The 2010 vintage was unusual along the East Coast, with an early start to the growing season and a long, hot summer, followed by the earliest harvest the region had ever seen. For an area routinely dismissed as unable to ripen grapes, the year was a “California vintage.”
And the vintage is still challenging winemakers.
“The most surprising thing to us this year is that cabernet sauvignon is king,” said Jim Law, owner and winegrower at Linden Vineyards in Linden, Va., near Front Royal. When winemakers say “this year,” they tend to mean the most recent harvest or, at least, the one being featured. Law and I spoke last weekend during Linden’s two-day barrel tasting of the 2010 reds for the winery’s Case Club members.
“We didn’t think it would be that way when we brought the grapes in,” Law explained. “The merlot was so ripe and plush we were certain it would be the star of the vintage. But it was higher in alcohol, and that ended up being a little out of balance.”
As a result, Law favored cabernet sauvignon when forming his blends for the three vineyard-designated red wines. The 2010 Boisseau, from a vineyard owned by Richard Boisseau, who was there to extract samples for the Linden fans who paraded through the modest barrel cellar, was 65 percent cabernet sauvignon and 35 percent merlot. That’s the highest proportion of cabernet sauvignon Law has put into his Boisseau red, which in previous years has favored petit verdot and cabernet franc. This wine was classy, juicy and rich, and while it may pick up some more tannins from barrel aging before it’s released in two years, it seems destined for early enjoyment.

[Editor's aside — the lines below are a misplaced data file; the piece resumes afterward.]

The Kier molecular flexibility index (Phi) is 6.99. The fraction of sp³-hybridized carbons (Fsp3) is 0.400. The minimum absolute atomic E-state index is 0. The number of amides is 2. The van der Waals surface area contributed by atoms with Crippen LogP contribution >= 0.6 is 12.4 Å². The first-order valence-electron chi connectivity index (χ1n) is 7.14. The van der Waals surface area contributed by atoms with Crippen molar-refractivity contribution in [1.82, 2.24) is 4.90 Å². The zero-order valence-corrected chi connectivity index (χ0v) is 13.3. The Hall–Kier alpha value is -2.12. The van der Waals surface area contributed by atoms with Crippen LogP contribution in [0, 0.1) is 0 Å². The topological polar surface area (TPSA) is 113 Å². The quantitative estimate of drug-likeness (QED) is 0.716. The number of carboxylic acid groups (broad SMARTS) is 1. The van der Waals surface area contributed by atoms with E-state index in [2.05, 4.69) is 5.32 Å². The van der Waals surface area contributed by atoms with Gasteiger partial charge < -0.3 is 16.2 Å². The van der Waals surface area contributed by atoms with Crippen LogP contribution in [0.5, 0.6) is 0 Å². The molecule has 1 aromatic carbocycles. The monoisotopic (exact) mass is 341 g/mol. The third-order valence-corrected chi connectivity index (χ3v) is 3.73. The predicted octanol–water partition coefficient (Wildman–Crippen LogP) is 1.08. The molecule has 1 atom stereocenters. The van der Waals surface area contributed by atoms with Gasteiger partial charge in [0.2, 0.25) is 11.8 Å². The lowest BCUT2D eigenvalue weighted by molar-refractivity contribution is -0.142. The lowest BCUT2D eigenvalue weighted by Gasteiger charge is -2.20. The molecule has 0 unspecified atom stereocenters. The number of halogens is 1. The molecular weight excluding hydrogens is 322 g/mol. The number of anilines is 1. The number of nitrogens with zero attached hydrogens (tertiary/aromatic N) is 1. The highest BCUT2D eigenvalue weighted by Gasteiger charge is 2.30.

The Hardscrabble 2010, from Law’s own vineyard on the slopes surrounding the winery, was more grippy, with fine tannins that showed structure and hinted at a wine that will continue to improve over the next 10-15 years or more. It was 85 percent cabernet sauvignon and 15 percent merlot.
The third red, from Linden winery manager Shari Avenius’s vineyard, was a blend of 53 percent cabernet sauvignon, 39 percent merlot and 8 percent petit verdot. Of the three, this was the wine that, for me at least, had not come together yet. (Since it won’t be sold until 2013, that’s not a problem. In fact, it may indicate a liveliness to the wine that will continue even when it has settled down.) The merlot was quite evident on the mid-palate, with plummy fruit.
So if Law was really keen on his merlot at harvest, but not at blending, what did he do with it? It seems that what didn’t go into his vineyard-designated blends became the main component of his Claret, a Bordeaux-style red blend made of juice “declassified” from his vineyard-designated wines. The Claret was not on display last weekend, but given the characteristics of the vintage, it is likely to be a crowd-pleaser.
There were wines for sale, of course. While the three 2010s are already showing their individual terroir despite similar blends, the 2007s and 2008s from each vineyard were also available for tasting and purchase. Law’s purpose here (beyond selling some wine, especially the 2008s, which are new releases) was to showcase vintage variation. While 2007 was a hot year, similar to 2010, producing wines of power and structure (especially the Avenius, in which aromatic petit verdot is tamed by cabernet sauvignon), the 2008s were softer, destined for earlier consumption.
As a winegrower, Law embraces vintage variation, imposed on him and his wines by a growing season’s climate. As consumers, we need to carpe annum, too, and distinguish those wines that will show well with tonight’s dinner from those that may need a few more years to show their true potential.